As for what we may know in a year: I doubt that I will ever believe investigations supported by the White House. I will be inclined to believe they are political frame-ups, and that Trump and his people, and his lackeys in the investigation agencies, are lying through their teeth, and ruining good men and women to cover their own misdeeds. Why? Because almost every time Trump opens his mouth (or tweets) he tells outrageous lies (he’s been lying for decades, about everything, form his wealth to Birtherism to his health and back again), and his people lie to run interference for him. We, you and I, will not believe the same narratives, not when it comes to politics at this time in this country. You believe there is a deep state now; but I believe that, though there is not one now, Trump would like to create one for himself to use, and, if he succeeds, there will be one later. If McCabe goes to jail, that will because of the Trump deep state; if Comey goes to jail, Trump deep state; if Hillary goes to jail, Trump deep state.

                  • john barry says:

                    Robert F. we can only go with facts and how we interpret them. We will have to wait to see how it plays out as the country is purposely divided. As there is now no national source of trusted information dissemination we are in new territory.

                • Robert F says:

                  Frankly, I’m beginning to think that CNN has been co-opted by Trumpism. They’ve gotten soft on him. For instance, many of the talking heads at CNN are unironically criticizing the comedienne (whose name I don’t know) who lambasted Trump and his people for having gone over the line, as if they don’t remember that Trump and his people have gone over the line nearly every day for more than a year, and in ways far more viciously destructive than a few mean jokes. They are starting to go soft in the head, which is what I suppose Trump wants.

          • Patriciamc says:

            Haven’t you heard, anything that’s anti-Trump is fake news or a conspiracy? Anything pro-Trump is automatically true.

            Oh, did you all see the news tonight that Trump literally dictated the letter that his doctor released during the campaign? The letter stating the Trump is the healthiest candidate ever?

            • Robert F says:

              Dictated the letter, and later sent a group (including his thug body-guard, who should’ve had no part in a duly appointed delegation sent to receive copies of the doctor’s Trump files, unless an enforcer was required) to steal the doctor’s medical records, which belong to the Dr. by law. Lawlessness, perpetrated by a POTUS who believes he’s above the love, done in broad daylight.

              • Headless Unicorn Guy says:

                While all the Christians chorus “AAAAAAA-MENNNNN!!!!!”

        • Headless Unicorn Guy says:

          …the efforts of the FBI and CIA behind the curtain.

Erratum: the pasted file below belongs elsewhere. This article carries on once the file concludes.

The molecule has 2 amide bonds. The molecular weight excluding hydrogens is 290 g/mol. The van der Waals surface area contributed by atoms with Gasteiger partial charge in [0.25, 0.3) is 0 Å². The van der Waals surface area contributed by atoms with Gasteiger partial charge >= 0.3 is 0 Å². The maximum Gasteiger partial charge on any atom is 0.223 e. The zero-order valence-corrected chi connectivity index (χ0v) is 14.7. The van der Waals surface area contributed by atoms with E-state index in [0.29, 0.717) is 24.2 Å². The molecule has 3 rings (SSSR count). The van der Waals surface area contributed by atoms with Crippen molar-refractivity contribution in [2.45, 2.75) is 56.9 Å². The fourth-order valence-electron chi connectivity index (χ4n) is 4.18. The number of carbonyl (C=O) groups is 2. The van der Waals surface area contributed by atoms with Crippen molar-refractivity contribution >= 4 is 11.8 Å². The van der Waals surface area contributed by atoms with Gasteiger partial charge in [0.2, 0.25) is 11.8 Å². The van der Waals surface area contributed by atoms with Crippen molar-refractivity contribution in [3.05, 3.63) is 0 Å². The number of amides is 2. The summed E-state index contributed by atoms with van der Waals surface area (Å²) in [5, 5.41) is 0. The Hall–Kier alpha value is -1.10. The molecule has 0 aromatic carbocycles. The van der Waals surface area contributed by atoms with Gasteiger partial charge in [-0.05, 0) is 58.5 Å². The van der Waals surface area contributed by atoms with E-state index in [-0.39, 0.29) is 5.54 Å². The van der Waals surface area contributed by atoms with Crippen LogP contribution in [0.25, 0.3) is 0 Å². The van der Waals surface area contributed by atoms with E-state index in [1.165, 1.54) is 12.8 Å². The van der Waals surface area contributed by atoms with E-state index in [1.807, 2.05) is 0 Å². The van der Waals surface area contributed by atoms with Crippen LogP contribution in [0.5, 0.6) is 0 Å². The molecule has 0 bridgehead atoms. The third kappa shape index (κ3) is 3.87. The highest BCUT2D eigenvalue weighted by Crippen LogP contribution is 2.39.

AKA The Deep State.
          (Shape-shifting cannibal alien lizards or no…)

      • Radagast says:

        I really think it came down to Hillary just being an unlikable candidate. Obama blew past her in the 2008 election, and she just did not resonate like her husband did with the voters. Enter Trump stage right.

        Russian meddling? If it was a factor in this election then its been a factor in the last several election cycles. From my perspective the Russians would have backed President Obama and his lead from behind strategy as he gave them the leading role in a few situations, most notably the Syrian red-line incident. I believe the meddling isn’t any more or less than what has happened in the past. And Hillary and the rest should admit bad campaign strategy and move on.

        Here is a question…. if North and South Korea actually declare peace and North Korea goes through with de-nuclearization (word?) does this mean Trump is eligible for the Nobel Peace prize? Has anyone ever been able to point to the reason President Obama received this one month into his presidency? Please note I am not a Trump fan… just curious…

        • Robert F says:

          I still have no idea why Obama received the Nobel Peace prize. If peace is established, and denuclearization is verified, it is possible that Trump could be co-winner of the award, along with the pres of South Korea, and possibly even the guy with the weird haircut from the North. I’ve read discussions presenting the idea that he should be nominated, if those things happen. If he does receive it, that will firmly establish once and for all that receiving the Nobel Peace is even more meaningless than being inducted into the Rock and Roll Hall of Fame.

          • Burro (Mule) says:

            Yes, he could join other saintly laureates such as Henry Kissinger and Yasser Arafat

          • Headless Unicorn Guy says:

            I still have no idea why Obama received the Nobel Peace prize.

            It was called the “F U Dubya Bush” Peace Prize…

            Which just polarized things further until Payback Time with Trump.

        • Rick Ro. says:

          –> “I really think it came down to Hillary just being an unlikable candidate.”

          For her to lose to a candidate like Trump was truly telling of her likeability-factor, Yes.

          • You are painfully correct. For more than a year before the election I had to keep reminding my wife that “a lot of people really don’t like Hillary.” Trump illustrates how much they didn’t like her.

            • Christiane says:

              and I thought the reason people disliked and distrusted her was all the ‘conspiracy theories’ where she was the villain. . . . .

        • Patriciamc says: